And while the shooting Mayor Ukol Talumpa of the southern town of Labangan, his wife, his 18-month-old grandson and a male aide was indeed tragic, the greater tragedy lies in the fact that the country’s premier gateway to the world had no Closed Circuit television (CCTV), especially at this day and age when even small sari-sari (neighborhood variety) stores have CCTV cameras. CCTV footage from these and other places like malls, private subdivisions and street monitoring have become usual fare for TV and internet news.
So why no CCTV? Again, the stories have been told in the past, archived on the net. Reported the Philippine Star last October: MANILA, Philippines – Two security officials at the Ninoy Aquino International Airport (NAIA) have resigned, reportedly following conflicts with Manila International Airport Authority (MIAA) general manager Jose Honrado over the bidding for a closed-circuit television (CCTV) system. Salvador Peñaflor, assistant general manager for security and emergency handed in his letter of irrevocable resignation on Oct. 4, effective the same day. He joined the MIAA in 2010.
Airport police chief Alger Tan resigned on Aug. 5, according to Peñaflor.
Peñaflor told The STAR that he resigned over “so many issues,” among them the bidding for the CCTV system. “The CCTV system should have been bought and installed long ago, but Honrado suspended the bidding, saying he received information that somebody from the technical evaluation committee leaked the terms of reference to the bidders,” he said.
And even beyond that, it even goes back to our favorite Mar Roxas, whose stint as Secretary of Transportation and Communications gave a very clear promise after the Claudine Barreto – Ramon Tulfo airport altercation was not captured by official security videos but just cellphone videos by other passengers.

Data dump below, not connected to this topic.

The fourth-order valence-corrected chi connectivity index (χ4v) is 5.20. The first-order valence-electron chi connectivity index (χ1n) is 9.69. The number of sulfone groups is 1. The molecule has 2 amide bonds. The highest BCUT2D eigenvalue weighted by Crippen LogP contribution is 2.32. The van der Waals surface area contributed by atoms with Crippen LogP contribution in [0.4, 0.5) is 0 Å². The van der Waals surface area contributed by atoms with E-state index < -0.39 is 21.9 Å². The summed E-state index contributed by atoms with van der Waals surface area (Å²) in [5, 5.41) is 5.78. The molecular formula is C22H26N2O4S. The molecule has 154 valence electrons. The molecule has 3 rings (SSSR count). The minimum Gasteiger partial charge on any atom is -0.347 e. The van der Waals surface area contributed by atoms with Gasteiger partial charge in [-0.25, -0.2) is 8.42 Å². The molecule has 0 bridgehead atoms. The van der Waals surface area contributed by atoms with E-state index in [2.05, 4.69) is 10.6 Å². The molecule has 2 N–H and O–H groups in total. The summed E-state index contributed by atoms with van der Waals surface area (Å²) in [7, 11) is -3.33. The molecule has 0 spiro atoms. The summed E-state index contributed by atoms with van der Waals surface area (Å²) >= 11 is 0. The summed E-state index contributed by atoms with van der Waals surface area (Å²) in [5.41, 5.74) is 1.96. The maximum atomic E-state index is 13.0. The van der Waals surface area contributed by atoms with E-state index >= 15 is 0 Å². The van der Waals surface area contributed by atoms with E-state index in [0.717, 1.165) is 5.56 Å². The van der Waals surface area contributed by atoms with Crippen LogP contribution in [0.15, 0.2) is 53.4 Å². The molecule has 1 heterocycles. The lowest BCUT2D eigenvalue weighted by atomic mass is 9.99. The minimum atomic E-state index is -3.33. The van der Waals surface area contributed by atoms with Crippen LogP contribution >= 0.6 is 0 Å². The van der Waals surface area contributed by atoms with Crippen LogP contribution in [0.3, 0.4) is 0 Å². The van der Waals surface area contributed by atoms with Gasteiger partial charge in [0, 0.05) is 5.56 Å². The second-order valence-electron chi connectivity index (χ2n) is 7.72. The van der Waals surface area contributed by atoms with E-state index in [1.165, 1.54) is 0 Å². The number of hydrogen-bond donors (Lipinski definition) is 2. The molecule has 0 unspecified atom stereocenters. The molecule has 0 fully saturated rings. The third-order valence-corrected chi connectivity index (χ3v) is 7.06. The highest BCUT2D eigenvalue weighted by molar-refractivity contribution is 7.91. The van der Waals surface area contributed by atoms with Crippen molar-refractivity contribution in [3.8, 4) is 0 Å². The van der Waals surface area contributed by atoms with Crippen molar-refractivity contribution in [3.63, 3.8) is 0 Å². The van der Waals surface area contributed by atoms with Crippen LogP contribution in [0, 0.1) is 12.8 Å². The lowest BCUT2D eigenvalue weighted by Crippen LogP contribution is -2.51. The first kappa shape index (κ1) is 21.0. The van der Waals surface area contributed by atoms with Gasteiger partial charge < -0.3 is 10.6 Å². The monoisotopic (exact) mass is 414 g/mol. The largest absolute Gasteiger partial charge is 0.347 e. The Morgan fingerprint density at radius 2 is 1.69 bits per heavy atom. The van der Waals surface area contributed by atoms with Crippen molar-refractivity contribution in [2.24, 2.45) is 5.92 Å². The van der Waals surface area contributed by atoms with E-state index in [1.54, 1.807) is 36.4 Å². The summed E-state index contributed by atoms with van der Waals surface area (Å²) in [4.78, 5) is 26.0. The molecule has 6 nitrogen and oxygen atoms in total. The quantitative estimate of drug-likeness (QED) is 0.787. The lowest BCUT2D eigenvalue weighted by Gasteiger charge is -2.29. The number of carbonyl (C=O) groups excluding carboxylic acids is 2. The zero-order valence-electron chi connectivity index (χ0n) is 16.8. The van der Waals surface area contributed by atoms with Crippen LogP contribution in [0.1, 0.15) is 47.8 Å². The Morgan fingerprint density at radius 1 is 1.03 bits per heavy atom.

One of the most common advise we give clients who have been subject of negative publicity in newspapers and magazines is to set the record straight with a finely crafted letter to the editor. The idea is, even if people rarely read letters to the editor it still needs to be put on record, registered and kept in the publication’s archives so that the record is straight. Publications are part of historical record so it serves a purpose for future generations who will research and read about you.
But the internet is different. The more that you can steer clear from it, the better. But that is near impossible. The best way is to find a way to make sure that your side is floating out there in cyberspace and easily accessible in the future whenever the old and miserable takes pop up.
Indeed a few years back an email made the rounds of a Filipina OFW being raped in the toilet of an international airline. Some who received the email asked around if the news was true, while others just went about ranting and raving against the airline. More responsible ones however simply checked with the website snopes.com which had marked and discredited that email as a hoax five years earlier.
That is good. But honestly, how many actually check up first with snopes.com or even Google?
In our business we have tools for internet and social media analytics and tricks up our sleeves for internet reputation management and search engine optimization (SEO). But true brand, image and reputation protection management has to come from within one’s character. It means promises made are promises kept. It also means that craving for attention can have greater consequences and being aware that someone, somewhere is watching and recording.
In one movie a brothel madame said to her persecutor: “Don’t spit in the wind, it’ll end up all over your face.”
In another movie, it was said: “Be afraid… be VERY afraid.”